Eastern Screech Owl (Megascops asio)
The screech owl is a small nocturnal owl with piercing yellow eyes and prominent ear tufts. Nestlings are covered with fluffy white down. There are two color morphs, a more common gray phase and a rich reddish phase. Reddish owls are more common in the southern states, while the gray phase prevails in the north. A bird’s color has nothing to do with its age or sex, nor does it change over its lifetime. Both color phases can occur within the same brood.
A common denizen of open woodlands and clearings, the eastern screech owl can often be found in parks and suburban yards.
Throughout the entire eastern half of the United States.
After dark, the owl emerges to hunt, with most prey items being captured in the first few hours after nightfall. Preferred food items include large insects and small terrestrial mammals, but reptiles, amphibians, bats, spiders, scorpions, snails and earthworms are also taken.
Average lifespan in the wild: 6 to 10 years.
Screech-owls breed in late winter or early spring and choose a hollow stump or old woodpecker hole as a nest site. Sometimes they will accept specially designed owl boxes, especially when the bottom is covered with sawdust. Nests are usually found from 15′ to 20′ off the ground. Four to five white eggs are laid in the nest and the young hatch after 26 days of incubation. Nestlings are defended vigorously by both parents. Tended by both male and female, young birds fledge after four weeks.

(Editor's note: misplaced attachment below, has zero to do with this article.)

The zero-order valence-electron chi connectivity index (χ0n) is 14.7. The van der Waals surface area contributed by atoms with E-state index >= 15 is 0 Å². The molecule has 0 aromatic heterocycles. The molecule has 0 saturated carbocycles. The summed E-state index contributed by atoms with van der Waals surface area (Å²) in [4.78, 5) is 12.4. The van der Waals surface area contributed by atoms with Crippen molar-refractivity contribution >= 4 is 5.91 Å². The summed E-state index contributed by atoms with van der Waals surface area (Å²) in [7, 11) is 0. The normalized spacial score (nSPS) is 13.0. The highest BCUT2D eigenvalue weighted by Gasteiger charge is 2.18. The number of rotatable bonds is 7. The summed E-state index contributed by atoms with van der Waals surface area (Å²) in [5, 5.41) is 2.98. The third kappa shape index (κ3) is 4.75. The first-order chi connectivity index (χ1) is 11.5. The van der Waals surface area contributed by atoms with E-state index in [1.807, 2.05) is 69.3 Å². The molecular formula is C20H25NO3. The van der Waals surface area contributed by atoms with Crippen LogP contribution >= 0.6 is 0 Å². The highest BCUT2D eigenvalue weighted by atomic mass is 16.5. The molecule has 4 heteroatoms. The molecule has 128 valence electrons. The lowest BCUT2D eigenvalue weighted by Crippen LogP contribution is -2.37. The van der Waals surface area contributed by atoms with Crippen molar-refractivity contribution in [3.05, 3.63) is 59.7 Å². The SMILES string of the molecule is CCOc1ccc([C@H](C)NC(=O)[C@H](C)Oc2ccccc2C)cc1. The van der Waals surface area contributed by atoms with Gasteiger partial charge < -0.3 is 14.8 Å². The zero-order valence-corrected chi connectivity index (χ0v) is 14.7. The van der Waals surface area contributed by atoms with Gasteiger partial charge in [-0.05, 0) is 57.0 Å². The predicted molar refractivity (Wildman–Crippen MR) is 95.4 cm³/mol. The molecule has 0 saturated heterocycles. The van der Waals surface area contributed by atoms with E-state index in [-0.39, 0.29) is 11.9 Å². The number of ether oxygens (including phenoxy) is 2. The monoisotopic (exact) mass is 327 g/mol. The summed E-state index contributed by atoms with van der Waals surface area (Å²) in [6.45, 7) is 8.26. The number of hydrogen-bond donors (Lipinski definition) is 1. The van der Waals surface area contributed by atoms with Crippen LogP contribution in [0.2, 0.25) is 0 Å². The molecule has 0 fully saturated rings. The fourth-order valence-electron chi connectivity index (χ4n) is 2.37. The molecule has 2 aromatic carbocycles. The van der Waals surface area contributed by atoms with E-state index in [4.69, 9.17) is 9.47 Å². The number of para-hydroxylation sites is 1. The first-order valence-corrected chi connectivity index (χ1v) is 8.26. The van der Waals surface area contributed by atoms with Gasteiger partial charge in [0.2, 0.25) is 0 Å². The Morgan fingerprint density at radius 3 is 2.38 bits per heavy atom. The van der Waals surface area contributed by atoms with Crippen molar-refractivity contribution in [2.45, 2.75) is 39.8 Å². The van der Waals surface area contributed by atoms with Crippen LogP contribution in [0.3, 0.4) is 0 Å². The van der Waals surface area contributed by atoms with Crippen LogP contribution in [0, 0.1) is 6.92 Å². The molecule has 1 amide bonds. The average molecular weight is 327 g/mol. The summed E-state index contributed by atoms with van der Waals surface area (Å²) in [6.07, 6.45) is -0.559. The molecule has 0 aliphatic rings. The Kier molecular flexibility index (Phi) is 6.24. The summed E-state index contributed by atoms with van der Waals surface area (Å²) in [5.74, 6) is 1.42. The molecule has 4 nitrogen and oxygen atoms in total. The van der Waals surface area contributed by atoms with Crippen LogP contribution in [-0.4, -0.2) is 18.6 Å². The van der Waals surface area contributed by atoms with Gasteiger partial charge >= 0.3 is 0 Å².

Eastern screech owls are the most strictly nocturnal of all North American owls. For this reason they are more often heard than seen. During the day, they usually spend their time in a tree cavity or old woodpecker hole, where they will occasionally be harassed by small birds if their presence is detected.
Our screech owl is part of the Education Department collection and can be seen on some Zoomobile and special on-grounds programs.